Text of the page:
Landscape
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Grow a Greenway

Conserve Corridors

Migration corridors are narrow ribbons of land or water that bridge the gap between isolated habitats. Examples include river valleys that serve as flyways for migratory birds and hedgerows that squirrels and deer mice use to scoot between woodlots. Urban and rural, large and small, these lifelines enable wide-ranging animals to find the food, water, shelter, and space they need to survive. As human developments continue to dice, mince, and pulverize natural areas, the need for connectivity between fragmented habitats becomes more vital. To achieve that goal in your area, give the following project a try.

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Grow a Greenway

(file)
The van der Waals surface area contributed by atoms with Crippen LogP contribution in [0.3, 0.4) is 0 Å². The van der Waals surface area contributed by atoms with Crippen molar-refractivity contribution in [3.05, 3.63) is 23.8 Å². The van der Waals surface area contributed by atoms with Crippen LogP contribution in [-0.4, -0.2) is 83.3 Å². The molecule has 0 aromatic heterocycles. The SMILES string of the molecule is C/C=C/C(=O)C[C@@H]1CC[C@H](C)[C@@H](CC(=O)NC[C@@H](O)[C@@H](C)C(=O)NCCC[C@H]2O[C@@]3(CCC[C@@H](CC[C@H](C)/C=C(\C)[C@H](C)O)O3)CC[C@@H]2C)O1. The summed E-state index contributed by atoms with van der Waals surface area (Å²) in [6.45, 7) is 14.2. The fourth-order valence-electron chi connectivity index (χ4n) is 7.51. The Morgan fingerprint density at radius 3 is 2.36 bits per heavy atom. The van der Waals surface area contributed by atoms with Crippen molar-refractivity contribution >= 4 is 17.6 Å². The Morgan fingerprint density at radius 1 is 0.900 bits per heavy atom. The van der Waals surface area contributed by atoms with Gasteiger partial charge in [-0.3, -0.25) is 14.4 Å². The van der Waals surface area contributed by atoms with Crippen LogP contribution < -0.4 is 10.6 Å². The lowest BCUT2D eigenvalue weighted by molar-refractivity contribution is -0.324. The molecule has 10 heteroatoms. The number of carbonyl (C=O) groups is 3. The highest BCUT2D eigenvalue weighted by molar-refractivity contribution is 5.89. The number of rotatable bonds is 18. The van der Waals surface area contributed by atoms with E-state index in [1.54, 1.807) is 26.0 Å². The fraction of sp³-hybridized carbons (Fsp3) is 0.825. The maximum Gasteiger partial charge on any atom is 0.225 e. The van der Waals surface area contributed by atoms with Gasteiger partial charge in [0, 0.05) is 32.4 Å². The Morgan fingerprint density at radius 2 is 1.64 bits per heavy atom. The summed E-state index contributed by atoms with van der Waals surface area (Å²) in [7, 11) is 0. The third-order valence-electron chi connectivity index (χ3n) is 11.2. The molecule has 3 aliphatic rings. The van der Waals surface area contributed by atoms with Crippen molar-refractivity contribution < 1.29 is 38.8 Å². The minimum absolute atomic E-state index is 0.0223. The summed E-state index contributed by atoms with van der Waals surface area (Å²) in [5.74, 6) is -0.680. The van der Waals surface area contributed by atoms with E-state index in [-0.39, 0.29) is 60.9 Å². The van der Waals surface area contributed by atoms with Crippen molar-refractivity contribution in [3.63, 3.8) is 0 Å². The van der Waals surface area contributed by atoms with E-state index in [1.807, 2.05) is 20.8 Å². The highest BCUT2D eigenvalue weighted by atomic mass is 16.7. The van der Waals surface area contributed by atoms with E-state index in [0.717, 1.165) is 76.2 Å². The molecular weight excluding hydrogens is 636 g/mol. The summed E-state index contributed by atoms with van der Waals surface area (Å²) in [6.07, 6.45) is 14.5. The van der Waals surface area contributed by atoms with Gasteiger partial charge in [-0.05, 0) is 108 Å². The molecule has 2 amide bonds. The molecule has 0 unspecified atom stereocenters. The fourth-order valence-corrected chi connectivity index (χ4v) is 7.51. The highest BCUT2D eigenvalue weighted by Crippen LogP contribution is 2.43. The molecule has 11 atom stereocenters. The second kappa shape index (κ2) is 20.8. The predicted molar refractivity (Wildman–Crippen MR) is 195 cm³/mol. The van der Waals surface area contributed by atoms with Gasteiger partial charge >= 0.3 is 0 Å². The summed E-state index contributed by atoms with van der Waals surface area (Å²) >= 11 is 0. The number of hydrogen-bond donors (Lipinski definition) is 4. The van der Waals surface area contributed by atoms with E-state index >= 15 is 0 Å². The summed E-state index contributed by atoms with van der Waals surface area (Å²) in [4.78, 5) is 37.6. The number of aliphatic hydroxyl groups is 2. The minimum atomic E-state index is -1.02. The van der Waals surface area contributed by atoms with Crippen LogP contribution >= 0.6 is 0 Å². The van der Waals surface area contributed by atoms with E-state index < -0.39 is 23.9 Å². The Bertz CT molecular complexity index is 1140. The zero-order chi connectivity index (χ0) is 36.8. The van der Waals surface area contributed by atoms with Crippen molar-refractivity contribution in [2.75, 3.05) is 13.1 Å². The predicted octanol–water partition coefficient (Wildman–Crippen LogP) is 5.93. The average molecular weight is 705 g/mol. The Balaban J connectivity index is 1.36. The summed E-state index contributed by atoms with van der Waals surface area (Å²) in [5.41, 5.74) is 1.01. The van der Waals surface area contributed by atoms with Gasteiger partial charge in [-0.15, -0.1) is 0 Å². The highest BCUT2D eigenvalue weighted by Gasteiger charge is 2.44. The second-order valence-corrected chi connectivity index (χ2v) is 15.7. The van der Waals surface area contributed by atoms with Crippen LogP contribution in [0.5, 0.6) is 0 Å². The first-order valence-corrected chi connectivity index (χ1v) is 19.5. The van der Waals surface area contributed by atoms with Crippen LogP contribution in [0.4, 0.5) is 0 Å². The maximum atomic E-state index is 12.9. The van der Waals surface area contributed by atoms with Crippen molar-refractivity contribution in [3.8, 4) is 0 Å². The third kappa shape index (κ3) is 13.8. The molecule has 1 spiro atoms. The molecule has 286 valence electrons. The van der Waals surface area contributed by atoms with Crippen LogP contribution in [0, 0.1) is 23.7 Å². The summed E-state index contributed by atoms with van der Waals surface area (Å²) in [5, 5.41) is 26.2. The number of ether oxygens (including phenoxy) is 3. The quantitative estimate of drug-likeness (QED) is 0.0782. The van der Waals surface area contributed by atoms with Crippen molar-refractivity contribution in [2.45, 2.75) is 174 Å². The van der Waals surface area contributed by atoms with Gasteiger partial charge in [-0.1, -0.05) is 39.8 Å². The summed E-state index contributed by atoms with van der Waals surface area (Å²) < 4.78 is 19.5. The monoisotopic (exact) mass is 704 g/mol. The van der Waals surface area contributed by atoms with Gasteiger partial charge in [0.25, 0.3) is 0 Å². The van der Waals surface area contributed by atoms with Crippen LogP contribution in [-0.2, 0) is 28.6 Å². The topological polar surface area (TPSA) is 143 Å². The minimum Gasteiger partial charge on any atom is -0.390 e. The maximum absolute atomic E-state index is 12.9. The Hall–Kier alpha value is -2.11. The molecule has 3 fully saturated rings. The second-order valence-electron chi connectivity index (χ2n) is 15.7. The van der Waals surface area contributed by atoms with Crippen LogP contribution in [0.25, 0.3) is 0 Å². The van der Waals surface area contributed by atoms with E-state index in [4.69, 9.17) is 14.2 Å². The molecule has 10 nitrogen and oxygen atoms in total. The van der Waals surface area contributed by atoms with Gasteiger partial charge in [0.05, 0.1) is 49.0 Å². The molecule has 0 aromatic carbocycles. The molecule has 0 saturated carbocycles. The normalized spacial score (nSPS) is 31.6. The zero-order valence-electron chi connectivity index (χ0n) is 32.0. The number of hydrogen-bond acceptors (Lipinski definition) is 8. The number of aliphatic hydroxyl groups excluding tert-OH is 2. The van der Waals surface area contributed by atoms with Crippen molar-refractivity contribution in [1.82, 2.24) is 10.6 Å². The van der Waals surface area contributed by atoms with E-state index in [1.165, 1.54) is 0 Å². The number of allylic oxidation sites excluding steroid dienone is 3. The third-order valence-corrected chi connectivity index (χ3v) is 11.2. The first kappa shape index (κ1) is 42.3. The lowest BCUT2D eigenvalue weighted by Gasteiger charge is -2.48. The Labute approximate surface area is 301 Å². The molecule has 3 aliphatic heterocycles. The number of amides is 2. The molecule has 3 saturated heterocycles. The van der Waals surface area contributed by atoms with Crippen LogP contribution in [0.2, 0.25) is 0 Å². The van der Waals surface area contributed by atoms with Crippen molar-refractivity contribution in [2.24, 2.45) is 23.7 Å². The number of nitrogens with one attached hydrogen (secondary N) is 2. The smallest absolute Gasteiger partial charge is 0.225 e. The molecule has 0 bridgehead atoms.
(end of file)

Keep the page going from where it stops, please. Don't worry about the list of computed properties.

The jungly borders sometimes found around parks, houses, shopping malls, schoolyards, industries, and farms are herbaceous highways for animal migrators. Known as wind-breaks, hedgerows, and shelterbelts, these wooded corridors — or greenways — are simply gigantic hedges. They consist of trees and shrubs, planted at least three rows wide, stretched out in long, thin lines that link woodlots, wetlands, and other key habitats. Not only do greenways serve as safe passages for species like weasels, rabbits, and voles, they also supply an abundance of food and spaces where everything from chipmunks to chickadees can rest, nest, and hide. Greenways baffle winds, too, protecting public areas from wintry drafts, providing shade for wildlife and people, and preventing soil from drying out and blowing away.